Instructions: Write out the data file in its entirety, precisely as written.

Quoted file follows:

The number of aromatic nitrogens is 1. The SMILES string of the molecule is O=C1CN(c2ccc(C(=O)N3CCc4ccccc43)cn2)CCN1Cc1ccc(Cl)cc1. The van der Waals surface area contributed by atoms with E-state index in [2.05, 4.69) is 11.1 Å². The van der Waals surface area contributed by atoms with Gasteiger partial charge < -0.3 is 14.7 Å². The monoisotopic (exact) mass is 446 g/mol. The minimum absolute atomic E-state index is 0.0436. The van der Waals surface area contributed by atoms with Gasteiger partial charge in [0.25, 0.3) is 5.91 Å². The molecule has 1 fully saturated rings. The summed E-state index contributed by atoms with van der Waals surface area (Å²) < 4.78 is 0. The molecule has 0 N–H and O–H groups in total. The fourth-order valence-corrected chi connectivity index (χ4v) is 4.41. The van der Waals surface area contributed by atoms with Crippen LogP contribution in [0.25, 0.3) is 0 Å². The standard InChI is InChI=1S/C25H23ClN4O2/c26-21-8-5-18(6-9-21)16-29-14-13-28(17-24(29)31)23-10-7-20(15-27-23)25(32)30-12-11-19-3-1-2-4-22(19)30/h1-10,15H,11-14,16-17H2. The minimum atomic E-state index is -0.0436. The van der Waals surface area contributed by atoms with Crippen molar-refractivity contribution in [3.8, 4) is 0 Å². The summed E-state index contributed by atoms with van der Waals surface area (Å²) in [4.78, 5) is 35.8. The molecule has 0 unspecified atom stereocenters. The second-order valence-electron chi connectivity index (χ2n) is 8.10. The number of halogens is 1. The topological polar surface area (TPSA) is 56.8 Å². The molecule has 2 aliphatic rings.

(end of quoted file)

The number of aromatic nitrogens is 1. The SMILES string of the molecule is O=C1CN(c2ccc(C(=O)N3CCc4ccccc43)cn2)CCN1Cc1ccc(Cl)cc1. The van der Waals surface area contributed by atoms with E-state index in [2.05, 4.69) is 11.1 Å². The van der Waals surface area contributed by atoms with Gasteiger partial charge < -0.3 is 14.7 Å². The monoisotopic (exact) mass is 446 g/mol. The minimum absolute atomic E-state index is 0.0436. The van der Waals surface area contributed by atoms with Gasteiger partial charge in [0.25, 0.3) is 5.91 Å². The molecule has 1 fully saturated rings. The summed E-state index contributed by atoms with van der Waals surface area (Å²) < 4.78 is 0. The molecule has 0 N–H and O–H groups in total. The fourth-order valence-corrected chi connectivity index (χ4v) is 4.41. The van der Waals surface area contributed by atoms with Crippen LogP contribution in [0.25, 0.3) is 0 Å². The standard InChI is InChI=1S/C25H23ClN4O2/c26-21-8-5-18(6-9-21)16-29-14-13-28(17-24(29)31)23-10-7-20(15-27-23)25(32)30-12-11-19-3-1-2-4-22(19)30/h1-10,15H,11-14,16-17H2. The minimum atomic E-state index is -0.0436. The van der Waals surface area contributed by atoms with Crippen molar-refractivity contribution in [3.8, 4) is 0 Å². The summed E-state index contributed by atoms with van der Waals surface area (Å²) in [4.78, 5) is 35.8. The molecule has 0 unspecified atom stereocenters. The second-order valence-electron chi connectivity index (χ2n) is 8.10. The number of halogens is 1. The topological polar surface area (TPSA) is 56.8 Å². The molecule has 2 aliphatic rings.